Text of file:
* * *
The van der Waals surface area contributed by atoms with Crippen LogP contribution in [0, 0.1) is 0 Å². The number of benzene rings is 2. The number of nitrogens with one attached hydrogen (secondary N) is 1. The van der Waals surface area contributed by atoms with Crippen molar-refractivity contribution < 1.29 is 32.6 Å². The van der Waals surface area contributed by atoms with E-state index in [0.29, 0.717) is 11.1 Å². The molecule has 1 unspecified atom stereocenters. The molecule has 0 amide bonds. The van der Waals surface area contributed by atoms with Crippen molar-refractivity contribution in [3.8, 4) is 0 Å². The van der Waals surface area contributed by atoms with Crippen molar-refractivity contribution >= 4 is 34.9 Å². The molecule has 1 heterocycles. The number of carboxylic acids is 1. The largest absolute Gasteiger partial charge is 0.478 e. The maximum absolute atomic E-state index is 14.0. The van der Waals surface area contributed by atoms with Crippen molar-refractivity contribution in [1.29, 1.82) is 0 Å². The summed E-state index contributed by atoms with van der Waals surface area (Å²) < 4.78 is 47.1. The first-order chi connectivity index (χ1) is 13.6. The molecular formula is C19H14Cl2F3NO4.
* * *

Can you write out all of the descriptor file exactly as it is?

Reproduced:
The van der Waals surface area contributed by atoms with Crippen LogP contribution in [0, 0.1) is 0 Å². The number of benzene rings is 2. The number of nitrogens with one attached hydrogen (secondary N) is 1. The van der Waals surface area contributed by atoms with Crippen molar-refractivity contribution < 1.29 is 32.6 Å². The van der Waals surface area contributed by atoms with E-state index in [0.29, 0.717) is 11.1 Å². The molecule has 1 unspecified atom stereocenters. The molecule has 0 amide bonds. The van der Waals surface area contributed by atoms with Crippen molar-refractivity contribution in [3.8, 4) is 0 Å². The van der Waals surface area contributed by atoms with Crippen molar-refractivity contribution >= 4 is 34.9 Å². The molecule has 1 heterocycles. The number of carboxylic acids is 1. The largest absolute Gasteiger partial charge is 0.478 e. The maximum absolute atomic E-state index is 14.0. The van der Waals surface area contributed by atoms with Crippen molar-refractivity contribution in [1.29, 1.82) is 0 Å². The summed E-state index contributed by atoms with van der Waals surface area (Å²) < 4.78 is 47.1. The first-order chi connectivity index (χ1) is 13.6. The molecular formula is C19H14Cl2F3NO4.